When the NBA, and everything else in our world, came to a screeching halt in March, the Bucks were entering the home stretch of a very special season.
At 53 and 12, they had the best record in the NBA. Giannis Antetokounmpo was averaging nearly 30 points and 14 rebounds per game - seemingly on his way to a second consecutive MVP award.
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Khris Middleton became an all-star. The team had overcome the loss of Malcolm Brogdon by adding tough veteran Wes Matthews, expanding George Hill’s role and watching Donte Divincenzo blossom in his second season.
But the perception of the team league-wide was still incomplete. Going into the shutdown, the Bucks had lost 3 straight, and 4 of the previous 5 games. Antetokounmpo had just suffered a knee injury and was expected to miss several more game. Nationally, it was a popular theme that, despite the record, it was the Lakers, or Clippers that were the teams to beat. And LeBron James was on pace to potentially grab MVP honors from Giannis’ grasp.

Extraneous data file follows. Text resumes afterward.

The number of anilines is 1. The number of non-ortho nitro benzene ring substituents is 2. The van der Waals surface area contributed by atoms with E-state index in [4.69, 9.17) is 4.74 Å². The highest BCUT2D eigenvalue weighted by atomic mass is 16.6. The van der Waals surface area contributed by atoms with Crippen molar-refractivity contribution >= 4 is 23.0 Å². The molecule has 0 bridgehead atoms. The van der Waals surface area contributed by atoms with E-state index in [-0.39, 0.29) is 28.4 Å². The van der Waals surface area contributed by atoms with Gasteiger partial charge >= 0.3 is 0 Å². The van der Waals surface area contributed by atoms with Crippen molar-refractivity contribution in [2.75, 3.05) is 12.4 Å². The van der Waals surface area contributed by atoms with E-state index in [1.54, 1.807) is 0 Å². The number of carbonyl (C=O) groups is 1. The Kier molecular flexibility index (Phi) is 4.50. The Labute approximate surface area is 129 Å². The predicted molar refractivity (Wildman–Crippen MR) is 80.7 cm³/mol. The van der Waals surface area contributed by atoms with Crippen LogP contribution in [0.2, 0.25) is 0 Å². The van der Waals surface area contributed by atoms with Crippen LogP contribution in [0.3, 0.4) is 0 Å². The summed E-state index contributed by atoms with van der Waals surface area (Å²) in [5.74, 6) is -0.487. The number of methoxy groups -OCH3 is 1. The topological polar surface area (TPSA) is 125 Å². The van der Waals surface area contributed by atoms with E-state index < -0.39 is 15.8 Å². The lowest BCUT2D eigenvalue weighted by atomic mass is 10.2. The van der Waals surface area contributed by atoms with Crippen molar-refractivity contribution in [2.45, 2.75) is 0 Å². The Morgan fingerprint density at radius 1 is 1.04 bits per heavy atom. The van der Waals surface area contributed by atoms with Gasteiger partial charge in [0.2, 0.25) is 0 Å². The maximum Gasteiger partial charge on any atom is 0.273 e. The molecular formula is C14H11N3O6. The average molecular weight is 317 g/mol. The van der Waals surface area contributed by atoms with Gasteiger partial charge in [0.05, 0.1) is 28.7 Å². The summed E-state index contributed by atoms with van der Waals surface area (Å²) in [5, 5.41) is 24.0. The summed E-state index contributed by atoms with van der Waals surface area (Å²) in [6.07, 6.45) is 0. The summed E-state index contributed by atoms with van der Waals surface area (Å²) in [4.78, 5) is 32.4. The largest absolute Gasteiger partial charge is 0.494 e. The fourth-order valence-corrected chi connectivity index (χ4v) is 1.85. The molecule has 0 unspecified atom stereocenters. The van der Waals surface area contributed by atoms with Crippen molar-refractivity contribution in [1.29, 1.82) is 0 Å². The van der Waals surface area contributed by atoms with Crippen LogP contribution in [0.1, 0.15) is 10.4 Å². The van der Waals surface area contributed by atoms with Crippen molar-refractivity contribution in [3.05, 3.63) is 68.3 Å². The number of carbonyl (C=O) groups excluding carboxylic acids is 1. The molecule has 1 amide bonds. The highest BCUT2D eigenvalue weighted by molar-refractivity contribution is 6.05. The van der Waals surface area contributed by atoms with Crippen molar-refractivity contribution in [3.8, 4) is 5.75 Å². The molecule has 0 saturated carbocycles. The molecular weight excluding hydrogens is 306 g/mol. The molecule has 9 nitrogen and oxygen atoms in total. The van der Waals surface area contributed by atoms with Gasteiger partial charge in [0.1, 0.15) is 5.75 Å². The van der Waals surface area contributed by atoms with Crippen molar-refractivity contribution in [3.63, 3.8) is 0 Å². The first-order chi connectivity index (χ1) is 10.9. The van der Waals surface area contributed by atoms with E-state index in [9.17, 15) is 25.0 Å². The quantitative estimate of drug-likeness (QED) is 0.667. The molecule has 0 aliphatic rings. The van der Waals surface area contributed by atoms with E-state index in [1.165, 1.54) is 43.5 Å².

As the all-important vote takes place tomorrow, no matter what the rest of the season looks like, all of the Bucks remaining games? Won’t be surrounded with the electric atmosphere in the Deer District, they will be played on the Disney campus in Orlando.
So while the Bucks will be trying to take the next step - proving they are championship worthy, and Giannis strives to show what he’s learned from coming up short in the Eastern Conference Finals last year, they loyal Bucks fans will be forced into “spectator-distancing” - watching it unfold from 12-hundred miles away.
Only time will tell if that would make the team’s first title since 1971 feel any less satisfying.